NTS ABSTRACTSpring2021: Difference between revisions

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== March 4 ==
== Mar 4 ==


Revision as of 16:20, 25 February 2021

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Jan 28

Monica Nevins
Interpreting the local character expansion of p-adic SL(2)

The Harish-Chandra—Howe local character expansion expresses the character of an admissible representation of a p-adic group G as a linear combination with complex coefficients of the (finitely many!) Fourier transforms of nilpotent orbital integrals \(\widehat{\mu}_{\mathcal{O}}\) --- near the identity. Approaching from another direction: we can restrict the representation to any compact open subgroup K of G, obtaining its branching rules, which also describe the representation near the identity, in a different sense. We show that for G=SL(2,k), k a nonarchimedean local field, where the branching rules to maximal compact open subgroups K are known, each of these terms \(\widehat{\mu}_{\mathcal{O}}\) can be interpreted as the character \(\tau_{\mathcal{O}}\) of a representation of K, up to an error term arising from the zero orbit. Moreover, the irreducible components of \(\tau_{\mathcal{O}}\) are explicitly constructed from the K -orbits in \(\mathcal{O}\). This work in progress offers a conjectural alternative interpretation of branching rules of admissible representations.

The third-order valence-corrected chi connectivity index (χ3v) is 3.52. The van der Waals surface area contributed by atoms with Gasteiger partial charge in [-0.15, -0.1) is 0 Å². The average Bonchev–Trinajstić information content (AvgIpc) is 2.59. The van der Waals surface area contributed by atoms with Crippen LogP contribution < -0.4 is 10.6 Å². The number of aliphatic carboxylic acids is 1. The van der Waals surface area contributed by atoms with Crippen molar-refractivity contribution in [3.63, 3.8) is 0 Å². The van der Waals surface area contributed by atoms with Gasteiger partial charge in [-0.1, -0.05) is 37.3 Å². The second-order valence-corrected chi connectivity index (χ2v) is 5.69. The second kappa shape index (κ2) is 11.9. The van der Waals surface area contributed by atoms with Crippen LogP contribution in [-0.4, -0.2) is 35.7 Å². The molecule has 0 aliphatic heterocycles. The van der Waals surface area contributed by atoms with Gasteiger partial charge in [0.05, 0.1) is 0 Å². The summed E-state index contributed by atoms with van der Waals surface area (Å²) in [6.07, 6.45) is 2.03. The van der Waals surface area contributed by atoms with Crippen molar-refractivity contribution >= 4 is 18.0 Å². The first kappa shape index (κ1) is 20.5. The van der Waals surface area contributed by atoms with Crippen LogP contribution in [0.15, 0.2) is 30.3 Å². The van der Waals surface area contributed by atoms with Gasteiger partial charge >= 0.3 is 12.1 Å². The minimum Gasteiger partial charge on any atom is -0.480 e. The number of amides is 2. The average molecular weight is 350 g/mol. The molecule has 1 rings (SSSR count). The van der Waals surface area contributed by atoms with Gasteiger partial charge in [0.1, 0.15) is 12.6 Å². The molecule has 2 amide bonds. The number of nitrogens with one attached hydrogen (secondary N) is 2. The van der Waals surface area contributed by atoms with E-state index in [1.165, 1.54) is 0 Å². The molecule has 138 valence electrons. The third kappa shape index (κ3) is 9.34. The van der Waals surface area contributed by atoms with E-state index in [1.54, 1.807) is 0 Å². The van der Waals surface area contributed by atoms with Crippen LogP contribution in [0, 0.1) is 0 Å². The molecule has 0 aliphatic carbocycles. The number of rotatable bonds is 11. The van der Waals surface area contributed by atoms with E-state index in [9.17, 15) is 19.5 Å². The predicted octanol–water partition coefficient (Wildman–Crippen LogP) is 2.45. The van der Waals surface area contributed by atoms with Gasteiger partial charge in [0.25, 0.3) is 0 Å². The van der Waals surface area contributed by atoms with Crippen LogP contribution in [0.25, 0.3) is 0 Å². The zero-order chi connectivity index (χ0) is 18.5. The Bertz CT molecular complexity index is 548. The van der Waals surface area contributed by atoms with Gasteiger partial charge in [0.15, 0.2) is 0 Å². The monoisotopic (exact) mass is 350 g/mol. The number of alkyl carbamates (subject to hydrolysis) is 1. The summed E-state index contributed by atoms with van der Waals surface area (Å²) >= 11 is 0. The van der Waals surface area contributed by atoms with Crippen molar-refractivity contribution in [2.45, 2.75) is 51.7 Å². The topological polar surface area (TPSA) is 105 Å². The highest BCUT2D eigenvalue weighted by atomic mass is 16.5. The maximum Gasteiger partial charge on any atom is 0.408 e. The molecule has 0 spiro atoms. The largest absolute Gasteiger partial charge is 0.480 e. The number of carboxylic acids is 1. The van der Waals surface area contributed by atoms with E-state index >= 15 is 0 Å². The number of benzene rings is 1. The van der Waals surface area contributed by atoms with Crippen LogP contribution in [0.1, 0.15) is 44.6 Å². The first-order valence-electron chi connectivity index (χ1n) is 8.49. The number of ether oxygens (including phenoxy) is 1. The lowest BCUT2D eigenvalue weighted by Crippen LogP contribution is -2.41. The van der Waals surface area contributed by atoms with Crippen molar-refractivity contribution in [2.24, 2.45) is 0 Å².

Feb 4

Ke Chen
On CM points away from the Torelli locus

Coleman conjectured in 1980's that when g is an integer sufficiently large, the open Torelli locus T_g in the Siegel modular variety A_g should contain at most finitely many CM points, namely Jacobians of general curves of high genus should not admit complex multiplication. We show that certain CM points do not lie in T_g if they parametrize abelian varieties isogeneous to products of simple CM abelian varieties of low dimension. The proof relies on known results on Faltings height and Sato-Tate equidistributions. This is a joint work with Kang Zuo and Xin Lv.

Feb 11

Dmitry Gourevitch
Relations between Fourier coefficients of automorphic forms, with applications to vanishing and to Eulerianity

In recent works with H. P. A. Gustafsson, A. Kleinschmidt, D. Persson, and S. Sahi, we found a way to express any automorphic form through its Fourier coefficients, using adelic integrals, period integrals and discrete summation – generalizing the Piatetski-Shapiro – Shalika decomposition for GL(n). I will explain the general idea behind our formulas, and illustrate it on examples. I will also show applications to vanishing and Eulerianity of Fourier coefficients.

Feb 18

Eyal Kaplan
The generalized doubling method, multiplicity one and the application to global functoriality

One of the fundamental difficulties in the Langlands program is to handle the non-generic case. The doubling method, developed by Piatetski-Shapiro and Rallis in the 80s, pioneered the study of L-functions for cuspidal non-generic automorphic representations of classical groups. Recently, this method has been generalized in several aspects with interesting applications. In this talk I will survey the different components of the generalized doubling method, describe the fundamental multiplicity one result obtained recently in a joint work with Aizenbud and Gourevitch, and outline the application to global functoriality. Parts of the talk are also based on a collaboration with Cai, Friedberg and Ginzburg.